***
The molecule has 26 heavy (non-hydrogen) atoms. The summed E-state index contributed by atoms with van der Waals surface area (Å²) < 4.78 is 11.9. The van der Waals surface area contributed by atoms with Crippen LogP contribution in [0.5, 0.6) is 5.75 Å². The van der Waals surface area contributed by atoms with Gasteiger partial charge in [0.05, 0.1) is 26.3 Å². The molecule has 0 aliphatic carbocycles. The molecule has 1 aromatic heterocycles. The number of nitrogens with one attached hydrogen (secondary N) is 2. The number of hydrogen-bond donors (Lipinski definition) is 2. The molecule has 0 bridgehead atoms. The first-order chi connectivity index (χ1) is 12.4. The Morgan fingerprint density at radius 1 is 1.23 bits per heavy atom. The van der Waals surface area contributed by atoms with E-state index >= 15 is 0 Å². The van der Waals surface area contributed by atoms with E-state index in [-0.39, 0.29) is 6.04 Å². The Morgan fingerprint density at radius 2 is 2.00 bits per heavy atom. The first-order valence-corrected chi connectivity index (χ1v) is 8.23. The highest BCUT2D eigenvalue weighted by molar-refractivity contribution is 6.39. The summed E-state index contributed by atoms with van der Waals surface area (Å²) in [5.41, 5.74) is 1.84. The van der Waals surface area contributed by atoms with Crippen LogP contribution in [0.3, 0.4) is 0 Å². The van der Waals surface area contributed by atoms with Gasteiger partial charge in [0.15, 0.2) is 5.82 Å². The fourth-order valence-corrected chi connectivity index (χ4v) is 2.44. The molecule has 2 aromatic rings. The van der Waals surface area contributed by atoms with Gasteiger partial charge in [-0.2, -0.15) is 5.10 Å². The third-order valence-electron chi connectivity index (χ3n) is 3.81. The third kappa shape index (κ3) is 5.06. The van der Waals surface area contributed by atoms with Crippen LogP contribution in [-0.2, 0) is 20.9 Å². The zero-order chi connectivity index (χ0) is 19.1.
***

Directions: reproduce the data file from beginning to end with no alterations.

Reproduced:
The molecule has 26 heavy (non-hydrogen) atoms. The summed E-state index contributed by atoms with van der Waals surface area (Å²) < 4.78 is 11.9. The van der Waals surface area contributed by atoms with Crippen LogP contribution in [0.5, 0.6) is 5.75 Å². The van der Waals surface area contributed by atoms with Gasteiger partial charge in [0.05, 0.1) is 26.3 Å². The molecule has 0 aliphatic carbocycles. The molecule has 1 aromatic heterocycles. The number of nitrogens with one attached hydrogen (secondary N) is 2. The number of hydrogen-bond donors (Lipinski definition) is 2. The molecule has 0 bridgehead atoms. The first-order chi connectivity index (χ1) is 12.4. The Morgan fingerprint density at radius 1 is 1.23 bits per heavy atom. The van der Waals surface area contributed by atoms with E-state index >= 15 is 0 Å². The van der Waals surface area contributed by atoms with E-state index in [-0.39, 0.29) is 6.04 Å². The Morgan fingerprint density at radius 2 is 2.00 bits per heavy atom. The first-order valence-corrected chi connectivity index (χ1v) is 8.23. The highest BCUT2D eigenvalue weighted by molar-refractivity contribution is 6.39. The summed E-state index contributed by atoms with van der Waals surface area (Å²) in [5.41, 5.74) is 1.84. The van der Waals surface area contributed by atoms with Crippen LogP contribution in [0.3, 0.4) is 0 Å². The van der Waals surface area contributed by atoms with Gasteiger partial charge in [0.15, 0.2) is 5.82 Å². The fourth-order valence-corrected chi connectivity index (χ4v) is 2.44. The molecule has 2 aromatic rings. The van der Waals surface area contributed by atoms with Gasteiger partial charge in [-0.2, -0.15) is 5.10 Å². The third-order valence-electron chi connectivity index (χ3n) is 3.81. The third kappa shape index (κ3) is 5.06. The van der Waals surface area contributed by atoms with Crippen LogP contribution in [-0.2, 0) is 20.9 Å². The zero-order chi connectivity index (χ0) is 19.1.